#WISPchat: How can we get young girls to aim higher?

#WISPchat: How can we get young girls to aim higher? Flickr: Jalil Arfaoui

Another fantastic #WISPchat was had by all... scroll down to see it in full.

Last night, we welcomed the fantastic four to LSE. No, not that Fantastic Four. This one:

Left-right: Kimberley Wilson, Jenny Garrett, Polly Courtney and Rowena Ironside with our founder, Edwina Dunn.

From psychologist and super baker Kimberley Wilson, to investment-banker-turned-author Polly Courtney, via sought after executive coach Jenny Garrett and Chair of Women On Boards UK Rowena Ironside, we had all bases covered for a discussion on women’s and ambition, as part of our month dedicated to the subject.

Those who missed the event, fear not – we’ve got a post and podcast coming your way. Meanwhile, we’ll be keeping you all warm with a #WISPchat (tomorrow at 2pm) on one of the topics that kept coming up last night… how young girls relate to ambition.

It’s something all the panellists mentioned. Jenny kicked off her thoughts on ambition by pointing out how our starting points affect our ambition. Jenny’s mother’s ambition for her daughter was that she wouldn’t have a teenage pregnancy – but as Jenny’s mum got a degree and her ambitions soared, so did those of her children.

Rowena also attributed her bold attitude to her upbringing: her father moved his whole family to Australia, without having a job in advance.

Polly attributed her success to moving to a boys’ school, where open ambition was encouraged. Kimberley said the advice she’d give to her younger self would be ‘to give it a go’ – as a teenager, she was put off applying to Oxbridge out of a fear she wouldn’t fit in.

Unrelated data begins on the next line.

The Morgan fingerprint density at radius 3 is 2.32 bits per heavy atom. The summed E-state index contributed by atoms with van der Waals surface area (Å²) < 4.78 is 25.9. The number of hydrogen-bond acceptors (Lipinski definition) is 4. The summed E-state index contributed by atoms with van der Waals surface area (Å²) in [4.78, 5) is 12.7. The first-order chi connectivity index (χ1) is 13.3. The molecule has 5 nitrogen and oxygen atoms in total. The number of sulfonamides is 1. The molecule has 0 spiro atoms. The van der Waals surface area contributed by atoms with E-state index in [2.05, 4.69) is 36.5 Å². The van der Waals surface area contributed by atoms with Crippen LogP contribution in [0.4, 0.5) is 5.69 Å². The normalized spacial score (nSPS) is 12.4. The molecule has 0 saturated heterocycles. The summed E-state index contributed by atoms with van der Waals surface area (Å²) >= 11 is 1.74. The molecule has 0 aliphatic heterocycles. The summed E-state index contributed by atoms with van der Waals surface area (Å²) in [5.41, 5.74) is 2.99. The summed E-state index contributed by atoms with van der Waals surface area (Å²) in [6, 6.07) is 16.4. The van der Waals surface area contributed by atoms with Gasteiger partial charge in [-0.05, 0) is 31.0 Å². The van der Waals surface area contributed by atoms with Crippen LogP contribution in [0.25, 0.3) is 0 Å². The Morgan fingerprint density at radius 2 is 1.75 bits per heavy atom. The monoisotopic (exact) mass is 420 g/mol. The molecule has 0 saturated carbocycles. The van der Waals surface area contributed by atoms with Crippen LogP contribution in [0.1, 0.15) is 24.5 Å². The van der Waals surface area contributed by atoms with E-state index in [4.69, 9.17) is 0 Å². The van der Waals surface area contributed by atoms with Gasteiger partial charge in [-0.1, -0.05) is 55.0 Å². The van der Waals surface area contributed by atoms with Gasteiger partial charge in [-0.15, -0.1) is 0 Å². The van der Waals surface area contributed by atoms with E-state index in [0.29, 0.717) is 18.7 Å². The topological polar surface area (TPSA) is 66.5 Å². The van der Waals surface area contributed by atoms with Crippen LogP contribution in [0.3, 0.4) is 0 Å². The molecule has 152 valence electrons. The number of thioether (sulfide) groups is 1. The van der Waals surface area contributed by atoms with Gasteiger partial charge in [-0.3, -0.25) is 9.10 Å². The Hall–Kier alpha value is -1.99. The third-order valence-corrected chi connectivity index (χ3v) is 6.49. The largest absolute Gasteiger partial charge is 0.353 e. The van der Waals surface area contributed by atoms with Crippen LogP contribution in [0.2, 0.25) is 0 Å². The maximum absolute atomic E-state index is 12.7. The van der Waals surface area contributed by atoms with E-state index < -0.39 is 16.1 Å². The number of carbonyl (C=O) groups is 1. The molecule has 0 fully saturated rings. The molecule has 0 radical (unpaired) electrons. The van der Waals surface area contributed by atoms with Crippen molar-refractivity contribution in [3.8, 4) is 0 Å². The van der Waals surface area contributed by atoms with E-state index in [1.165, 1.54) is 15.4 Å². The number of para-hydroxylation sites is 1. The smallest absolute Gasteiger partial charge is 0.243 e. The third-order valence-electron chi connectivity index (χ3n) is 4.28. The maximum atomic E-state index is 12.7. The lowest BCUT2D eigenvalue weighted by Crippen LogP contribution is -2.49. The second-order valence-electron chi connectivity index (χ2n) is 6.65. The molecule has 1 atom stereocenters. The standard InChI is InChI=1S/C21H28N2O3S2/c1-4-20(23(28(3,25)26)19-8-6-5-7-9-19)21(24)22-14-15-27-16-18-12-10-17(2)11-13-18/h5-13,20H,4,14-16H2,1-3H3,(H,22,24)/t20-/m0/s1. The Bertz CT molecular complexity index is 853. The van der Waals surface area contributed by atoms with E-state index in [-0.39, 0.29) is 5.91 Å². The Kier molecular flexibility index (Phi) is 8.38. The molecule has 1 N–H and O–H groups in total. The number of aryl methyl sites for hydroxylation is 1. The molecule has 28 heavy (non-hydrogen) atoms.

What it all seemed to come down to was confidence: what stops young girls feeling that they can achieve, or makes them feel they can do anything? Is it through ‘real’ models – genuine role models for young girls? Is it though mixed education, or treating girls exactly the same as their male counterparts? Teaching parents how to communicate with their children?

So let’s talk. What needs to change in girls’ formative years? Why aren’t girls as comfortable being ambitious as boys? How can we give them the confidence to say what they want to achieve, instead of being too scared to try? See you 2pm GMT on Twitter (don't forget to follow the #WISPchat hashtag) – because you can change the world on a Friday lunchtime.

And here's what you said... 

Thanks to all our participants - see you next week for another fulfilling Friday.


1 Comment - Add yours


I agree. Positive role models are very important in encouraging girls to achieve but confidence comes through doing. Empowering girls to try new things; sports, science, engineering, will help grow their confidence. Taking on a new hobby, local volunteering even take your daughter to work days are all great ways of enabling young girls to try new things without feeling pressured or out of their depth. As a young girl I was very lucky to have parents who saw the benefit of this type of approach to learning and it gave me the confidence to take on an engineering career. I encourage any parent or role model to not just talk about success and confidence but to actively help young girls create it.

By Dr Helen Meese on 13 February 2014 at 18:39